Some months ago I spotted an interesting new product in an automotive supply. To protect the innocent (me), I shall call it freeze and free, although this is not its real name. What it is, is penetrating oil combined with a refrigerant. You spray it on the stud, or nut. The refrigerant evaporates and cools the stud or nut to -45 degrees. The part shrinks, and the oil is pulled in by capillary action. As I had no immediate need for it, and my garage is already too cluttered, I did not buy it, but did put it on my mental “must try” list.
As fate would have it, a few days ago, I twisted the 40 year old stud off a 40 year old iron exhaust manifold, leaving about an inch sticking out. Because of the close proximity of the starter and other stuff, using a torch was out of the question, so I purchased the freeze and free. I applied it a few times, following the instructions on the can. I expected the stud to frost over, like in the sci-fi movies, but it did not. I then applied what I thought was a reasonable torque, but the stud remained. Let’s face it, though, this was probably too severe a test for this product.
Reluctantly, I decided to remove the manifold from the car and finish the job on the bench. This required removing the clutch linkage, starter motor, chassis brace and other parts. I have learned through bitter experience that trying to save time by taking shortcuts such as not doing the disassembly actually requires an order of magnitude more time.
Heat is the normally accepted method of removing studs and nuts. Nuts especially. Heat nuts red hot, and you can easily remove them. In this case, I first tried brazing on a nut. The brazing did not hold. I then mig’ed on a nut. While it was hot, I held my breath, liberally sprayed the freeze and free on it, and ran away ( you never know what evil fumes are released when you heat refrigerants !!). This time, I applied maximum torque. Of course, the stud twisted off completely.
This left me with only one option – drill out the stud, and grind out to the thread roots. I’ve had to do this before. 20 or so years ago, I had to remove a dilivar stud from my 911SC engine case this way. I had gone the heat route on the stud, but it did not work. Somehow, applying lots of heat to an aluminum engine case with a torch requires guts, and perhaps I was not aggressive enough. My tool and die trained father made a drill jig for the 911 and I set to work. The dilivar material was tough. It required a carbide tipped drill, and lots of sharpening. I wondered at the time, if I had heat hardened the material with the torch! A diamond tipped dremel bit allowed me to finish the job. The whole thing took a few days.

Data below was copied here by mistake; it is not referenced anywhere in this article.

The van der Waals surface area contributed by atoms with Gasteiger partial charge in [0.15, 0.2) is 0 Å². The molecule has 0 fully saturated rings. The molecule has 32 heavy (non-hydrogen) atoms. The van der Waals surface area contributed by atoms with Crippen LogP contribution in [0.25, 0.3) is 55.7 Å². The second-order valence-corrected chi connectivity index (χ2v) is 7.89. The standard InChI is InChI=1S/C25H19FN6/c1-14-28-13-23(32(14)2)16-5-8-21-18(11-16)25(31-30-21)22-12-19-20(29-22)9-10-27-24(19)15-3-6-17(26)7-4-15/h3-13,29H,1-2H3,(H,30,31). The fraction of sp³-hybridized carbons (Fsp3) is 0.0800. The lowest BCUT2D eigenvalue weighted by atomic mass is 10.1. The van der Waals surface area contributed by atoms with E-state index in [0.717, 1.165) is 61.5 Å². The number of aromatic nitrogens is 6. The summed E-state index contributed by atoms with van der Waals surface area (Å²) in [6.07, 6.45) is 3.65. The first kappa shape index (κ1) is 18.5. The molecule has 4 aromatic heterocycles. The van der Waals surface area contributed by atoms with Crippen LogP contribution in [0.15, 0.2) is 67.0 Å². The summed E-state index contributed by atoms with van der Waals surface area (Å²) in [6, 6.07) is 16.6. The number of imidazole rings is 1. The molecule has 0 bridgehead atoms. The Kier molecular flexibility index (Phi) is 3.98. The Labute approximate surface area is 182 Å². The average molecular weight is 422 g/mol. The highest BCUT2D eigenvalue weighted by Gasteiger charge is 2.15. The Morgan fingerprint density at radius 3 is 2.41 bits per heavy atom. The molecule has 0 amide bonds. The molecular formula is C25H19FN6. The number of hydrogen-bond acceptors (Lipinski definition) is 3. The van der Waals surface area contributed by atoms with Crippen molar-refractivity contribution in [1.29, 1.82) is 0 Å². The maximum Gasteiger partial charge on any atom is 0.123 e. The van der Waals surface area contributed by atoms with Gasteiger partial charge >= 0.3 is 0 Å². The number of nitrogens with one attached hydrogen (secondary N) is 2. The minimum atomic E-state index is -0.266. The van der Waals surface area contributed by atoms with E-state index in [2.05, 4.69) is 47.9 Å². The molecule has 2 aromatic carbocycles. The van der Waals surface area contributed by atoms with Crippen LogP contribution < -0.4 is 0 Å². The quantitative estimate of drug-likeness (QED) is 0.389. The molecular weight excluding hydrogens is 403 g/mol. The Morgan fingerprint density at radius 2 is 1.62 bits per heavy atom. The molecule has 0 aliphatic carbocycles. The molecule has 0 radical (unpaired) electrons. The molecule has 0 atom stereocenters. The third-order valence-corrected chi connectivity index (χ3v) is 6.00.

Back to the exhaust manifold. I filed down the studs as close to the casting as possible. I center punched the studs. The stud was 3/8 inch, meaning the thread roots were 5/16. Using a 1/4 drill would give me a 32nd on each side, and I felt I could hand drill to that tolerance without damaging the threads of the casting. In most cases, studs do not screw down to the bottom of the hole, so there is normally a void under the stud. This should prevent you from drilling into the casting. The drill went through the mild steel studs like soft butter. I decide to use the diamond dremel bit, instead of going with a carbide burr. The reason is that the diamond burr takes off material slowly. Carbide will cut mild steel very quickly, and making a mess of it would have been likely. With the dremel, I ground out the stud until I could see the little lines of rust that were the casting thread crest. I did the stud that I had not cooled/heated first. After grinding, the stud thread helical unraveled easily from the casting. The other was not as easy. The thread helical was glued in place. I ended up have to re-thread. This had to done very carefully so as to follow the path of the existing thread identically. If I had not done this correctly, helicoil insert would have been the only remaining option.
The exhaust manifold is now back in the car. A very satisfying operation !!
pics to follow